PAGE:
After a discovery collaboration yielded a preclinical compound, Nuvelo Inc. and the pharmaceutical division of Kirin Brewery Co. Ltd. decided to sign another agreement to advance the compound, NU206, into clinical development.

Nuvelo will receive a $2 million up-front payment from Kirin and takes the lead in worldwide development, manufacturing and commercialization of the compound, said Ted Love, president and CEO of Sunnyvale, Calif.-based Nuvelo.

"So now we are in charge of all the development issues," such as manufacturing and filing of the investigational new drug application, he said. "Nuvelo will pay 60 percent of the costs and Kirin will pay 40 percent of the costs," with that same ratio applying to potential profits of NU206.

Scientists with both companies identified NU206 as part of a long-term collaboration using Nuvelo's intellectual property involving secreted protein genes and Kirin's site-directed transgenic mouse technology. Researchers could engineer the human-secreted proteins that would be secreted into a mouse's circulation to determine whether the introduction of that protein provoked any biological effect.

"So we took 50 of our secreted proteins and began introducing them systematically into mice," Love said. The initial discovery of NU206 occurred during that process, when researchers found a mouse with a severely extended abdomen apparently caused by a stimulation of the epithelial cells.

"It became obvious to us very quickly that disorders where there is a problem with the epithelial cell line in the gut might be readily treated" with the compound, Love told BioWorld Today. NU206 was advanced into additional early studies in several disorders, such as radiation- or chemotherapy-induced mucositis and inflammatory bowel disease.

Love said he anticipates filing an IND for NU206 during the first half of 2006.

The discovery of NU206 also represented a "significant achievement" for Nuvelo as it is the first product candidate identified through its own internal research efforts, Love said, marking the company's final transition "from a genomics company to a company that actually develops therapeutics using genomics."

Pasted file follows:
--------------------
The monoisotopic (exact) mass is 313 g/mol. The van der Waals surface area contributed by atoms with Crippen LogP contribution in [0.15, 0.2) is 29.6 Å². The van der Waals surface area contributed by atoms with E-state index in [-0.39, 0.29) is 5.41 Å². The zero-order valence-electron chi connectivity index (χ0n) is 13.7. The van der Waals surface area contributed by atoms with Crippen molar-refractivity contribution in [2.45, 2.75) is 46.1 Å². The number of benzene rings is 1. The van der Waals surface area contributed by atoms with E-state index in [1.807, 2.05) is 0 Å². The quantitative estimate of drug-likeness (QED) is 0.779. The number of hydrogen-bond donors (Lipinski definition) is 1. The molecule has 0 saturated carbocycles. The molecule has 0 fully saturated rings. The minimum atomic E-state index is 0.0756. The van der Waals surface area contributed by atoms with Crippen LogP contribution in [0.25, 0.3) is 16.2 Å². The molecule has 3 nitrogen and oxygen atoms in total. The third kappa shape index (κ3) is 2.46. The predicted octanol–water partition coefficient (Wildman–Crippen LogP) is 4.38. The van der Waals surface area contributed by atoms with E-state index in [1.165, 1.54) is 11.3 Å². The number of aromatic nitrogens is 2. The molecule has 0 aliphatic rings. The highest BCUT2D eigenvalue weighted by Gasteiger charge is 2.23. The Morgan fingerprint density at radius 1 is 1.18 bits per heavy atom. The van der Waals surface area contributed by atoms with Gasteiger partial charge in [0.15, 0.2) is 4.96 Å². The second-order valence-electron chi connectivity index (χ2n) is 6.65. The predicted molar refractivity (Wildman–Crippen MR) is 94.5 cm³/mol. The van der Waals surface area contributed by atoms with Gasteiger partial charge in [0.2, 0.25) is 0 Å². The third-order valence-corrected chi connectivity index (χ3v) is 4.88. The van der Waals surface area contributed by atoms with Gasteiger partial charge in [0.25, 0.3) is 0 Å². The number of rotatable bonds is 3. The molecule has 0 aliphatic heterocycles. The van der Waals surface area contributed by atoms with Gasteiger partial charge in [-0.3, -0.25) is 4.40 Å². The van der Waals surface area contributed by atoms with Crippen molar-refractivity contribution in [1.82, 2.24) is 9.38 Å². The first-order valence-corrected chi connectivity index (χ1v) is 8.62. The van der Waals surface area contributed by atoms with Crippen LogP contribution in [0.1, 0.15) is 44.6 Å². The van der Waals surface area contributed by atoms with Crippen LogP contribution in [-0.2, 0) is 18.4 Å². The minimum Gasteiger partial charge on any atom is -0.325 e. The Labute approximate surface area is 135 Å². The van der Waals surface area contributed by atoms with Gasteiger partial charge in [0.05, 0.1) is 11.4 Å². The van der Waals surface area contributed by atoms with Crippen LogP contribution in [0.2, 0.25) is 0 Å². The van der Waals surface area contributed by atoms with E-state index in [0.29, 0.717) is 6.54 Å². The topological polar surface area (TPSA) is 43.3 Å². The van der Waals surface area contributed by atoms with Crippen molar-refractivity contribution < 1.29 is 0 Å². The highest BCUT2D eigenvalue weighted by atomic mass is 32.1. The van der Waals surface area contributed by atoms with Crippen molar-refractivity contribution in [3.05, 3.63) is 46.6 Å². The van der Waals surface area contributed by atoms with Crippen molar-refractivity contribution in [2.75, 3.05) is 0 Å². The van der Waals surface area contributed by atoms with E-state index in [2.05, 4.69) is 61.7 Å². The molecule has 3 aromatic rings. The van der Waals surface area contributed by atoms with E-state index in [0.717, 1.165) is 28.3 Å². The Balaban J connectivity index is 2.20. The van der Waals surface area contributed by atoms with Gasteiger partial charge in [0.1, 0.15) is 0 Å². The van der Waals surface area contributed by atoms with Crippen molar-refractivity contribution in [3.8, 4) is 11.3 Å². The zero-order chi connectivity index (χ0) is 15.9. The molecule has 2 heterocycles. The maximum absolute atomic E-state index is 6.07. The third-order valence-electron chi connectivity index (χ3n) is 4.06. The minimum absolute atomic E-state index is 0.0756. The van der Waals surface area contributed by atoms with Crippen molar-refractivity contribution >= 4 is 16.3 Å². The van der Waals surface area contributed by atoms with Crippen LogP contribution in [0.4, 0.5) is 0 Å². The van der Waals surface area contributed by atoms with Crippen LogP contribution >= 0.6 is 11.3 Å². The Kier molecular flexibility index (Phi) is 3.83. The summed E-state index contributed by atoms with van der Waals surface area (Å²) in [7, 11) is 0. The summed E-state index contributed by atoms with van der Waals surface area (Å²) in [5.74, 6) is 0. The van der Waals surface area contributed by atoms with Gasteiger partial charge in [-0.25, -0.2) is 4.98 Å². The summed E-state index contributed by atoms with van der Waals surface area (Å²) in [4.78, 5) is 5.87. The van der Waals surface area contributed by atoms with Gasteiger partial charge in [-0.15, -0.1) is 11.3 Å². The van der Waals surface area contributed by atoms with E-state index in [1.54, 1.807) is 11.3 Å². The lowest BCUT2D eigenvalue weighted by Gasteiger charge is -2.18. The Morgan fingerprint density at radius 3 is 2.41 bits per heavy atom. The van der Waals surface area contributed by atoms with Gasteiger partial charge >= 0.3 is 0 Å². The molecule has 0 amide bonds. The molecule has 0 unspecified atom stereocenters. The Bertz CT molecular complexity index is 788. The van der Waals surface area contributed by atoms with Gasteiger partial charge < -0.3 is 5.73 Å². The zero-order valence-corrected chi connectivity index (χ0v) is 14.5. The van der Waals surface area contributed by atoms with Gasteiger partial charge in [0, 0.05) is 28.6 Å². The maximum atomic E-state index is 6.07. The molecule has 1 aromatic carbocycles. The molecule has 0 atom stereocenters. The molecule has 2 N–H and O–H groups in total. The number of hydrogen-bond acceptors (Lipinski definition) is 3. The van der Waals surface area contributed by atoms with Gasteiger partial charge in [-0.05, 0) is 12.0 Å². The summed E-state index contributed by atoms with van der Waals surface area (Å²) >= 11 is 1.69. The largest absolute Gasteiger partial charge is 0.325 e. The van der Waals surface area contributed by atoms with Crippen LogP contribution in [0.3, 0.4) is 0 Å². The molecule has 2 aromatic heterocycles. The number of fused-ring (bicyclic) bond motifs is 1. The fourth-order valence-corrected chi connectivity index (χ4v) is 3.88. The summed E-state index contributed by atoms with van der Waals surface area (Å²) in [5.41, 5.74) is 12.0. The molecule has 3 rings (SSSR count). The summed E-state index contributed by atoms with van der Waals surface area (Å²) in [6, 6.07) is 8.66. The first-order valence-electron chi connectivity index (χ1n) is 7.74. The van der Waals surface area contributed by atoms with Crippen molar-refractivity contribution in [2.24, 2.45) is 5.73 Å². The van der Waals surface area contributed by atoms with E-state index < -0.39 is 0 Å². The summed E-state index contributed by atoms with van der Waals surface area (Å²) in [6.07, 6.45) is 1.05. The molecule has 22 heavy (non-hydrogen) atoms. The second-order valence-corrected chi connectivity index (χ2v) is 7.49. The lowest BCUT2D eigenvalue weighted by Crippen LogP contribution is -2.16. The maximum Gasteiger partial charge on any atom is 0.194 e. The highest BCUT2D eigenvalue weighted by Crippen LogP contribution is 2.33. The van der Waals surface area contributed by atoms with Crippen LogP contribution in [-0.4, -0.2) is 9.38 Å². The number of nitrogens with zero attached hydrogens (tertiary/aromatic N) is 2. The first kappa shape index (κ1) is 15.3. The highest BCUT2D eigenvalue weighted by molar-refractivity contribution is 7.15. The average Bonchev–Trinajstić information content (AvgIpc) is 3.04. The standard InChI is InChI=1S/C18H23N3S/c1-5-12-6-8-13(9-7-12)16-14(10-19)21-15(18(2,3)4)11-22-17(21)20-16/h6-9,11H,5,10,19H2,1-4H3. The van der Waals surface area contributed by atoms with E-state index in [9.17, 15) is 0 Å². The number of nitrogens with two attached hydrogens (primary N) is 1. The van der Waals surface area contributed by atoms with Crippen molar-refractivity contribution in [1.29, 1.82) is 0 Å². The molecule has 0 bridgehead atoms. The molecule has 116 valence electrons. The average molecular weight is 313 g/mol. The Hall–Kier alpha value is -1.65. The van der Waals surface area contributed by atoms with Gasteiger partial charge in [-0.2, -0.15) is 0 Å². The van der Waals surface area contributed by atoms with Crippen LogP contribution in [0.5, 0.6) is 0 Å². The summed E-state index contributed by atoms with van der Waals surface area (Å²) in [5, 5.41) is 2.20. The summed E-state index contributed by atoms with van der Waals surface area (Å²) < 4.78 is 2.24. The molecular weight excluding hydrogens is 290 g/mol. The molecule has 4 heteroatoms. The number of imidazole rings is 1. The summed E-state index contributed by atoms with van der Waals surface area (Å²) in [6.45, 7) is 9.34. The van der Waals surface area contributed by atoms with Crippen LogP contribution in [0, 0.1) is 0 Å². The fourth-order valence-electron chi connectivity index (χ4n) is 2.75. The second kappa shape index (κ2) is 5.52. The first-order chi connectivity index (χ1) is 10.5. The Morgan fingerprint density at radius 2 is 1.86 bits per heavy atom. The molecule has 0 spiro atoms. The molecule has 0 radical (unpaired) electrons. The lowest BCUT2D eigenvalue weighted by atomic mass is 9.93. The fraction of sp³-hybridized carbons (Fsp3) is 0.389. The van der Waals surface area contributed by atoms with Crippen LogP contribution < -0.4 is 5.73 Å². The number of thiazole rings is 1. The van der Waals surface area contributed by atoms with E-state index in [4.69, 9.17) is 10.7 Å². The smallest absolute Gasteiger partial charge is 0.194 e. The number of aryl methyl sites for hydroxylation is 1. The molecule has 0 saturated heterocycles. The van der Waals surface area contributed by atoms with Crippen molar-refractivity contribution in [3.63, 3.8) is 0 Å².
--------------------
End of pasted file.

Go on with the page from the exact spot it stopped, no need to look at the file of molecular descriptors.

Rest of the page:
Before that, all of the products in Nuvelo's pipeline had been in-licensed for further development, such as alfimeprase, a direct-acting thrombolytic discovered by Thousand Oaks, Calif.-based Amgen Inc. The product is set to begin a Phase III program this year, with two trials evaluating alfimeprase in acute peripheral arterial occlusion and one trial in catheter occlusion.

Nuvelo's recombinant nematode anticoagulant protein, rNAPc2, which inhibits Factor VIIa/tissue factor, was licensed from Seattle-based Dendreon Corp. for $4 million in up-front fees, plus milestones and royalties. The product is completing a Phase IIa trial in acute coronary syndromes, and Nuvelo anticipates releasing top-line information during the first half of the year, with detailed results to be released during the second half.

Last year, Nuvelo licensed ARC183 from Cambridge, Mass.-based Archemix Corp. A direct thrombin inhibitor with anticoagulant applications, ARC183, will complete Phase I studies early this year. Love described ARC183 as a "short-acting anticoagulant," and said the goal of the Phase I trial is to "demonstrate the rapid onset of anticoagulation when the product is introduced and then, when the drug is turned off, the rapid spontaneous reversal of anticoagulation."

If Phase I studies show positive results, Nuvelo plans to initiate a program in coronary bypass surgery.

"It's particularly nice now to be able to round out an acute cardiovascular program with an emerging effort in oncology through NU206," Love said.

The NU206 agreement does not affect Nuvelo and Kirin's ongoing collaboration to discover additional compounds using secreted proteins. The companies agreed in September to extend the collaboration until Dec. 31, 2005. While Love said he is "optimistic" the agreement will result in additional therapeutic candidates, Nuvelo also is looking ahead to its independent drug discovery efforts.

"We have a significant internal research effort with secreted proteins, apart from Kirin," Love said. "We also have internal discovery for antibody targets, particularly for cancer."

At the end of 2004, Nuvelo had about $50.6 million in cash, cash equivalents and short-term investments, though it began this year by adding $68.3 million through a public offering of 9.8 million shares at $7.50 each to fund general purposes, including the upcoming trials of alfimeprase. (See BioWorld Today, Feb. 3, 2005.)

The company's shares (NASDAQ:NUVO) lost 32 cents Monday to close at $6.40.